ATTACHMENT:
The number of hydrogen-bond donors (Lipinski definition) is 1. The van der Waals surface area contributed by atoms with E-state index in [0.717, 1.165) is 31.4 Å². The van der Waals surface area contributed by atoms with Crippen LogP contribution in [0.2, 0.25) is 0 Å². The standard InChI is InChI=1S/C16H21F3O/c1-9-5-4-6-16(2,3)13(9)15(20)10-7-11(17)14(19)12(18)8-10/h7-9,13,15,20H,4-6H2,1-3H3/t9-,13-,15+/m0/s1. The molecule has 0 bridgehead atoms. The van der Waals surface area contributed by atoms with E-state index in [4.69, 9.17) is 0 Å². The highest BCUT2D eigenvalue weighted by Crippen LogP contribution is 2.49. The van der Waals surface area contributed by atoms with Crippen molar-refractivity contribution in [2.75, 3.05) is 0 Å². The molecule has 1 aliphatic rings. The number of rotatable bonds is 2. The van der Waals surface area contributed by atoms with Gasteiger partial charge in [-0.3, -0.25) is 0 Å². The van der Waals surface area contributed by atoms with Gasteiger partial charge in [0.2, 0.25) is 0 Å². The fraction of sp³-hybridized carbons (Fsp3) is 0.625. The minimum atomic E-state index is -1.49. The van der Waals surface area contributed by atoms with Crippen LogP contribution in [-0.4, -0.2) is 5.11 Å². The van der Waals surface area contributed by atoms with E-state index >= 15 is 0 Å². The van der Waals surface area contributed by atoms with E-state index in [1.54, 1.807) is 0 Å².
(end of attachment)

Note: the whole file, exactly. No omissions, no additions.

The number of hydrogen-bond donors (Lipinski definition) is 1. The van der Waals surface area contributed by atoms with E-state index in [0.717, 1.165) is 31.4 Å². The van der Waals surface area contributed by atoms with Crippen LogP contribution in [0.2, 0.25) is 0 Å². The standard InChI is InChI=1S/C16H21F3O/c1-9-5-4-6-16(2,3)13(9)15(20)10-7-11(17)14(19)12(18)8-10/h7-9,13,15,20H,4-6H2,1-3H3/t9-,13-,15+/m0/s1. The molecule has 0 bridgehead atoms. The van der Waals surface area contributed by atoms with E-state index in [4.69, 9.17) is 0 Å². The highest BCUT2D eigenvalue weighted by Crippen LogP contribution is 2.49. The van der Waals surface area contributed by atoms with Crippen molar-refractivity contribution in [2.75, 3.05) is 0 Å². The molecule has 1 aliphatic rings. The number of rotatable bonds is 2. The van der Waals surface area contributed by atoms with Gasteiger partial charge in [-0.3, -0.25) is 0 Å². The van der Waals surface area contributed by atoms with Gasteiger partial charge in [0.2, 0.25) is 0 Å². The fraction of sp³-hybridized carbons (Fsp3) is 0.625. The minimum atomic E-state index is -1.49. The van der Waals surface area contributed by atoms with Crippen LogP contribution in [-0.4, -0.2) is 5.11 Å². The van der Waals surface area contributed by atoms with E-state index >= 15 is 0 Å². The van der Waals surface area contributed by atoms with E-state index in [1.54, 1.807) is 0 Å².